Note: This article is from Conservation Magazine, the precursor to Anthropocene Magazine. The full 14-year Conservation Magazine archive is now available here.

Slime Mold Just Got Smarter

September 9, 2013

In our photo essay on nature-inspired design (“Design Genius,” Fall 2011), we described how the slime mold Physarum polycephalum can “map out” efficient road networks. It turns out they could one day be central to efficient computing as well. More and more, researchers are looking to alternative materials that make electronics cheaper, faster, and more efficient. Now, circuits can actually be made out of Physarum slime mold, according to researchers from the University of the West of England. They report that Physarum acts as a “memristor” or memory resistor, a device whose resistance changes depending on the polarity, magnitude, and duration of the voltage applied to it. Memristors can also “remember” resistance when the current is turned off, resulting in low-power computing. In addition, the researchers note, Physarum’s superior route-finding skills could be harnessed to “design” efficient circuits and even lay down wiring by transporting metal nanoparticles as it grows.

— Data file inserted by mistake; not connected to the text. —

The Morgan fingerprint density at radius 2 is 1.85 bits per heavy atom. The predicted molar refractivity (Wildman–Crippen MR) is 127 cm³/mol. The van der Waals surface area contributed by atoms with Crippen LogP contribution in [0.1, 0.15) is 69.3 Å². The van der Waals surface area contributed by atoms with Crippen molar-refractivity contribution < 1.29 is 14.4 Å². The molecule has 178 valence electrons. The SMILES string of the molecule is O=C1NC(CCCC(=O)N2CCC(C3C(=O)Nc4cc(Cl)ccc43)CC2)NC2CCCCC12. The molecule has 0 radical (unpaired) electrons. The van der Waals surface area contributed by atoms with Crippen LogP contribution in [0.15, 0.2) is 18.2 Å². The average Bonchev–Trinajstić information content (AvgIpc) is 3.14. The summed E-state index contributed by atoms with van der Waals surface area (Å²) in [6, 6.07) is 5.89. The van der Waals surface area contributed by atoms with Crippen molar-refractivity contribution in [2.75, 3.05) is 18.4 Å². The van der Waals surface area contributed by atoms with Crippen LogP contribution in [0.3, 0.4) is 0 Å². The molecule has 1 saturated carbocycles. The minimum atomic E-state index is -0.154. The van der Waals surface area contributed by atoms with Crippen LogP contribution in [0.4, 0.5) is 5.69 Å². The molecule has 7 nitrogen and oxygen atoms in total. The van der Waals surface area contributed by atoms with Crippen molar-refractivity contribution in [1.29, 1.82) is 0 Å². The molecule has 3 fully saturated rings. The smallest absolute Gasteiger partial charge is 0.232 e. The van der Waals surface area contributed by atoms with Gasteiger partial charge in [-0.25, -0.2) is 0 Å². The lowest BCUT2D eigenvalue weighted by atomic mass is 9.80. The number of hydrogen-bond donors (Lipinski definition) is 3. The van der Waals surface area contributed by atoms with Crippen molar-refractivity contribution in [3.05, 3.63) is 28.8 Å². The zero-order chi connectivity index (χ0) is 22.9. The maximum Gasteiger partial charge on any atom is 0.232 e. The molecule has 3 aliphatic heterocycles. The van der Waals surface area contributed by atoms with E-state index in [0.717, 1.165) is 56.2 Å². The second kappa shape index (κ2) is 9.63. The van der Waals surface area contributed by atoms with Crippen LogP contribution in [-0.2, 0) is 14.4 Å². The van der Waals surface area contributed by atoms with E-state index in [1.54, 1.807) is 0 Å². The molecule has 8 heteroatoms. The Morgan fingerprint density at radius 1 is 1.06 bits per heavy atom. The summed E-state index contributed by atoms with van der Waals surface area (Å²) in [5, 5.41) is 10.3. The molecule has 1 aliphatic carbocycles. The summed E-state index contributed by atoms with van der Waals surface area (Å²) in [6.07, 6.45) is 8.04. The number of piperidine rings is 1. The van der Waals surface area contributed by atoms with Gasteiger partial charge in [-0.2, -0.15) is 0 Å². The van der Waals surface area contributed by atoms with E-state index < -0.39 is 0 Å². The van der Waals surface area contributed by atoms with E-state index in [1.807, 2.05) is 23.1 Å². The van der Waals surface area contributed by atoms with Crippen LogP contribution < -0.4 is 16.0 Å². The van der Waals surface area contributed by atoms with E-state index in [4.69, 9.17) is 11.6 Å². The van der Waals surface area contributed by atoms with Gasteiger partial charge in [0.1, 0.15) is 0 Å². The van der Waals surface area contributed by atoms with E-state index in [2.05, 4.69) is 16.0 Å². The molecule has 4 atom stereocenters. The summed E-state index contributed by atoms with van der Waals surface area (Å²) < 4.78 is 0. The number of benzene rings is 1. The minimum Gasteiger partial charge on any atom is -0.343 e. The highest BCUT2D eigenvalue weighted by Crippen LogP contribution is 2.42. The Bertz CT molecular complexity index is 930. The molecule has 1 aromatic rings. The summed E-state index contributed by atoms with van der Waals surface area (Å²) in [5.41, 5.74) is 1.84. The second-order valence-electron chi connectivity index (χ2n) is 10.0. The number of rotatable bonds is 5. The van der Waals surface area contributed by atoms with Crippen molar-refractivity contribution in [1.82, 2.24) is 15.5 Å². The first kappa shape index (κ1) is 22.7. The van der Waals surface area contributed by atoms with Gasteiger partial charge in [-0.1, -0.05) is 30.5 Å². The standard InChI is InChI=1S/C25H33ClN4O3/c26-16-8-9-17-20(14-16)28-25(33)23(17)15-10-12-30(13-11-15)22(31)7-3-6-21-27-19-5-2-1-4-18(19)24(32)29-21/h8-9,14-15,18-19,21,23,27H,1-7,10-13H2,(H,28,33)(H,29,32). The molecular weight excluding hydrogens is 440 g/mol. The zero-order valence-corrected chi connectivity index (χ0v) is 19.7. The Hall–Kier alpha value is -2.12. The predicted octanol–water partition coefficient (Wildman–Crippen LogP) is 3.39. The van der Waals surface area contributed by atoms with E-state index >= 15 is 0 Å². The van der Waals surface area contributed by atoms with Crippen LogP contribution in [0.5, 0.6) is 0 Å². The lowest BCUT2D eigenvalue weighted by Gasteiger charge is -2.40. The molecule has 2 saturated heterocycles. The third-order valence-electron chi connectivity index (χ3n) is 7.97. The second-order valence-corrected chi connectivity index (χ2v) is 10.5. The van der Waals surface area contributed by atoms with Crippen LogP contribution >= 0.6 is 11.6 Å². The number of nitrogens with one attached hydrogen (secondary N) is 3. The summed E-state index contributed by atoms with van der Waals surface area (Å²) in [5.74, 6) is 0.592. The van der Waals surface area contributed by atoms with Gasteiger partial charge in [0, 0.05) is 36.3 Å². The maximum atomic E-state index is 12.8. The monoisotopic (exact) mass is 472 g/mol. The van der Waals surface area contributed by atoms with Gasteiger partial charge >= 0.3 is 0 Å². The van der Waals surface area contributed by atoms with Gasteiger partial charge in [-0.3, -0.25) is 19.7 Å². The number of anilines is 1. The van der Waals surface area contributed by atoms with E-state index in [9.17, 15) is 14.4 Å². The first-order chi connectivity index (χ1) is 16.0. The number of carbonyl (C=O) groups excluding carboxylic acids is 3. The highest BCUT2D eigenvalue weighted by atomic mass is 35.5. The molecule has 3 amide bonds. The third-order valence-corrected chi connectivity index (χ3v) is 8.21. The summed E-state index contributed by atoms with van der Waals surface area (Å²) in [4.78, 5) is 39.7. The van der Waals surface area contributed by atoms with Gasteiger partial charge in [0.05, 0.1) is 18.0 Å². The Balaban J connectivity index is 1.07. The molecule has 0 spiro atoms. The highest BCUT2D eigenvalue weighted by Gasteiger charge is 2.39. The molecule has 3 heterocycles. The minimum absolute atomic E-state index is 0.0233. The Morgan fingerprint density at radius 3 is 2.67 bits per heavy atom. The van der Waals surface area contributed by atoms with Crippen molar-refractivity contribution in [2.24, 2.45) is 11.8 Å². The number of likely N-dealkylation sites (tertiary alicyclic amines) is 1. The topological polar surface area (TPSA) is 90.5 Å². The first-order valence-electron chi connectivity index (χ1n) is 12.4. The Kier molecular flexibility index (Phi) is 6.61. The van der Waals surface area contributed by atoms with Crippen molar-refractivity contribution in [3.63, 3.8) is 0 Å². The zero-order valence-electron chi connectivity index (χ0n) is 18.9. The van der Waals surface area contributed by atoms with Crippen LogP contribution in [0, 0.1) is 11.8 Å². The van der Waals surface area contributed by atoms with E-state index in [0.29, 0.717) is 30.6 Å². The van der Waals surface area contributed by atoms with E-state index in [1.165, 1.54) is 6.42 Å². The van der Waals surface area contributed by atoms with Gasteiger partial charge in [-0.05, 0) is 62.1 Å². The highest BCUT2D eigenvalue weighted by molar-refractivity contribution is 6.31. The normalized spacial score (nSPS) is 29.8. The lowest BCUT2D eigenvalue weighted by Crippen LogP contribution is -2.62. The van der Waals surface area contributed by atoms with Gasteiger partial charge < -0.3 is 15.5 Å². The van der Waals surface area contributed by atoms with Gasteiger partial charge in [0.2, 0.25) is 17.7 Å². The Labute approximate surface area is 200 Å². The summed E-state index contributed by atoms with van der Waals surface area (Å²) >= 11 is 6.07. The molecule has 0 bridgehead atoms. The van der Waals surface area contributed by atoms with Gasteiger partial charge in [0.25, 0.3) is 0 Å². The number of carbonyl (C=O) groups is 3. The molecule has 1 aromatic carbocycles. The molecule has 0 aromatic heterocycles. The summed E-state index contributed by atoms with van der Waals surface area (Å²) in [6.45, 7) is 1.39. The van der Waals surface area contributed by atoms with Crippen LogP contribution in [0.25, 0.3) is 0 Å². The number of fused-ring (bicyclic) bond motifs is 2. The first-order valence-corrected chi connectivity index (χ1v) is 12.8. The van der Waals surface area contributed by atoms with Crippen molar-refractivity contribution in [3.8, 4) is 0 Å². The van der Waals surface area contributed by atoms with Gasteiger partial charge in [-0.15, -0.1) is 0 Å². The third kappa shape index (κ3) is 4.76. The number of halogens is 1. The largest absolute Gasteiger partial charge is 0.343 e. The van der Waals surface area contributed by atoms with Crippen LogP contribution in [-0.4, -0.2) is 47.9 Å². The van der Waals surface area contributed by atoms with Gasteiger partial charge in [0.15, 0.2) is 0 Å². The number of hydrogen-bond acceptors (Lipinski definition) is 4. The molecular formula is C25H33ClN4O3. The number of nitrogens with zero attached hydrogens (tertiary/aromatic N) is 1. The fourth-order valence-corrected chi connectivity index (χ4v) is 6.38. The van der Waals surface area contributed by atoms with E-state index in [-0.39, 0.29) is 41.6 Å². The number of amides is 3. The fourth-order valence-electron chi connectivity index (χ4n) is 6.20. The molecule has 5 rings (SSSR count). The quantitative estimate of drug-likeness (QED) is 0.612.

Gale, E., A. Adamatzky and B. de Lacy Costello. 2013. arXiv arXiv:1306.3414 [cs.ET].

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